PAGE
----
OCEAN CITY, Md. (AP) — A Black 19-year-old said he prayed for protection as he was repeatedly kneed by a police officer on the boardwalk in Ocean City, Maryland, during a videotaped confrontation that began over vaping.
“I just asked God to give me the strength and to guide me, protect me so that this officer doesn’t make this my last day,” Brian Anderson, of Harrisburg, Pennsylvania, told WBAL-TV.
Officers patrolling Ocean City’s boardwalk on Saturday had approached a large group that was vaping, which is prohibited in that area, police said in a news release.
As the group walked away, police said Anderson began vaping again, and police told the group again about the ordinance. They said he refused to provide identification, becoming disorderly. He resisted when officers tried to arrest him, police said.
“And I’m asking them, ‘What do they need it for?’” Anderson said. “And then, I’m walking away because at this point, they’re just surrounding me and the next thing I know I’m just on the ground and (the officer was) kneeing my rib cage.”
Anderson was charged with disorderly conduct, resisting/interfering with arrest, second-degree assault, and failure to provide proof of identity. He has been released on his own recognizance.
Other teenagers arrested and charged were Kamere Anthony Day, 19; Jahtique Joseph John Lewis, 18; and Khalil Dwayne Warren, 19. All teenagers were from Pennsylvania, and they, too, were released on personal recognizance.
Police said Day was yelling profanities and approaching officers arresting Anderson; Lewis pushed a public safety aide in the chest and tried to strike the aide with a bicycle he picked up; and Warren was standing on private property with no trespassing signs.
Video shows Anderson being kneed by one officer while several others hold him. A melee ensued involving several officers and some of Anderson’s friends. Anderson’s friend, Gage Patterson, who is not one of the four charged, said an officer shot him with a stun gun.
The friends said they had traveled to Ocean City to celebrate senior week, and Anderson said he’s not sure they did anything that led to the violent outcome.
“To be honest with you, I really don’t know,” Anderson told the television station. “I could’ve been fully cooperative with them and I would have still ended up on that ground being kneed.”
The confrontation is one of two captured on video recently that have prompted calls from officials around the state for police to investigate and reevaluate their use of force in such situations. The second confrontation with police happened June 6 when officers approached another Black teen about vaping. Video shows the teen with his hands up, but as one hand drops toward his backpack, an officer stuns him. Officers later carried him away with his hands and feet bound.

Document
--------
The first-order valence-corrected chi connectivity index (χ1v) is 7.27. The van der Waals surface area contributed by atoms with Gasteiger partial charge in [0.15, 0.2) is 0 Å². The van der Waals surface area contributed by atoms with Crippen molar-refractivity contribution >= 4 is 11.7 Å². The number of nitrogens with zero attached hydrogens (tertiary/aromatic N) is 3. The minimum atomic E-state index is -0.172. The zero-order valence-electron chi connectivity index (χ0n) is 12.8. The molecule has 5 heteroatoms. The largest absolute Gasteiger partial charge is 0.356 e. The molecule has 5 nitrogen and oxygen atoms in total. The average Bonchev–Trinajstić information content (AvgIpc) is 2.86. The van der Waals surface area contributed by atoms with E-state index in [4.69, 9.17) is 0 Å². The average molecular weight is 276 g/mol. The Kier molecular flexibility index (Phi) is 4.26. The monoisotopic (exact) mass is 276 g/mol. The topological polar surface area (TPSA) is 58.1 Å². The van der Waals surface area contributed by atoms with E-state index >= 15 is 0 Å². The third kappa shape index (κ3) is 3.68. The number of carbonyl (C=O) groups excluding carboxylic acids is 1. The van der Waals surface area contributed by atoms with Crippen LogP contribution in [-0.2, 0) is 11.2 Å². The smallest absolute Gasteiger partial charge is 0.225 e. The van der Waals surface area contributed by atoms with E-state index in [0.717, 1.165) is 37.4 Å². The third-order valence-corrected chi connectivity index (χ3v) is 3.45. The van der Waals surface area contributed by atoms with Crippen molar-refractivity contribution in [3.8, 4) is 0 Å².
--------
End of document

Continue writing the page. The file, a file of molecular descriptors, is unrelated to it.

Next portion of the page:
In a tweet, Democratic House Speaker Adrienne Jones called the video “deeply disturbing.”
“Vaping on the Boardwalk is not a criminal offense,” she said. ”Vaping should not yield a hog tie.”
ACLU of Maryland called the use of force in the incidents “inappropriate,” and accused police of not trying to de-escalate, “especially over something as minor as vaping.”
The NAACP Maryland State Conference also wants an investigation. The group is asking that the officers be removed from their posts until the investigation is completed.
“This incident along with other videos show a consistent pattern of assaults on African
Americans and sends a message that African American tourist dollars are either not respected or wanted,” the group said.
But some Eastern Shore lawmakers, including Del. Wayne Hartman, have defended the officers. Hartman, a Republican, told The Daily Times that the videos don’t show the whole story and the town council asks officers to strictly enforce ordinances to keep behavior on the boardwalk under control.
“To make a decision from just seeing a video I think is unfortunate,” Hartman said. “I know that both of these cases are very active investigations and they’re going to be looked at very closely, but to make a decision to say that someone overreacted I think is very premature at this point.”
Maryland Attorney General Brian Frosh said law enforcement agencies need to do a full investigation on the incidents.
“It’s possible to look at those videos and question whether the force that was used was reasonable force. You need the full context. You need the full investigation in order to make those determinations, but certainly those questions are raised by the videos,” Frosh said.
The town is investigating the two incidents and will cooperate fully, Ocean City Mayor Rick Meehan said in a statement released Monday evening. Smoking or vaping on the boardwalk isn’t an arrestable offense, but the refusal to provide identification prompted the arrest, he said.
“We hope to seek compliance, not arrests, in order for everyone to safely enjoy our community. We respect the concerns of all citizens and state elected officials who have commented on the videos,” Meehan said. “We pledge, on our part, to work together and thoroughly investigate the incidents in question.”
WTOP’s Abigail Constantino contributed to this report.
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